concerning him. Zeal for what he regarded as truth, undaunted intrepidity to maintain it, abilities both natural and acquired to defend it, and unwearied industry to propagate it, are virtues which shine so conspicuously in every part of his behaviour, that even his enemies must allow him to have possessed them in an eminent degree. To these may be added, with equal justice, such purity, and even austerity of manners, as became one who assumed the character of a reformer; such sanctity of life as suited the doctrine which he delivered; and such perfect disinterestedness, as affords no slight presumption of his sincerity. Superior to all selfish considerations, a stranger to the elegances of life, and despising its pleasures, he left the honours and emoluments of the church to his disciples; remaining satisfied himself in his original state of professor in the university, and pastor to the town of Wittemberg, with the moderate appointments annexed to these offices.

His extraordinary qualities were alloyed with no inconsiderable mixture of human frailty, and human passions. These, however, were of such a nature, that they cannot be imputed to malevolence or corruption of heart, but seem to have taken their rise from the same source with many of his virtues. His mind, forcible and vehement in all its operations, roused by great objects, or agitated by violent passions, broke out, on many occasions, with an impetuosity which astonishes men of feebler spirits, or such as are placed in a more tranquil situation. By carrying some praiseworthy dispositions to excess, he bordered sometimes on what was culpable, and was often be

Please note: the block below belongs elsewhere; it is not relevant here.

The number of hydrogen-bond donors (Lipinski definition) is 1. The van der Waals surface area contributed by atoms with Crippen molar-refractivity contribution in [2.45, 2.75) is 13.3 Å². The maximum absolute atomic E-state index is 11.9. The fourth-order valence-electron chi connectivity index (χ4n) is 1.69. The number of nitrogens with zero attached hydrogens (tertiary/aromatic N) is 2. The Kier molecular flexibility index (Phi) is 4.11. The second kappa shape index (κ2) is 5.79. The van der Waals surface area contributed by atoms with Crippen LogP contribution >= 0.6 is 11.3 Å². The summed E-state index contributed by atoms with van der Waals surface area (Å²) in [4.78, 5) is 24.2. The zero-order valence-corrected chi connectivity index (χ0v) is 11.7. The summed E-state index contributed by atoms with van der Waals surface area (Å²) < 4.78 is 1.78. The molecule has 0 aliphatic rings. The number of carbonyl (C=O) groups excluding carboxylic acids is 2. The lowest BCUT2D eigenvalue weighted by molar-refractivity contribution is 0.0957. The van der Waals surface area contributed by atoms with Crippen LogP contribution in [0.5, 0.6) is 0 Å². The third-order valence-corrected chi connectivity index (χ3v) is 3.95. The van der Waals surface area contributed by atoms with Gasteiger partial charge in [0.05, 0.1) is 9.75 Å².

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trayed into actions which exposed him to censure. His confidence that his own opinions were well founded, approached to arrogance; his courage in asserting them, to rashness; his firmness in adhering to them, to obstinacy; and his zeal in confuting his adversaries, to rage and scurrility. Accustomed himself to consider every thing as subordinate to truth, he expected the same deference for it from other men; and, without making any allowances for their timidity or prejudices, he poured forth, against those who disappointed him in this particular, a torrent of invective mingled with contempt. Regardless of any distinction of rank or character, when his doctrines were attacked, he chastised all his adversaries, indiscriminately, with the same rough hand: neither the royal dignity of Henry VIII. nor the eminent learning and ability of Erasmus, screened them from the abuse with which he treated Tetzel or Eccius. But these indecencies of which Luther was guilty, must not be imputed wholly to the violence of his temper. They ought to be charged in part on the manners of the age. Among a rude people, nnacquainted with those maxims, which, by putting continual restraint on the passions of individuals, have polished society, and rendered it agreeable, disputes of every kind were managed with heat, and strong emotions were uttered in their natural language, without reserve or delicacy. At the same time, the works of learned men were all composed in Latin; and they were not only authorized, by the example of eminent writers in that language, to use their antagonists with the most illiberal scurrility; but, in a dead tongue, in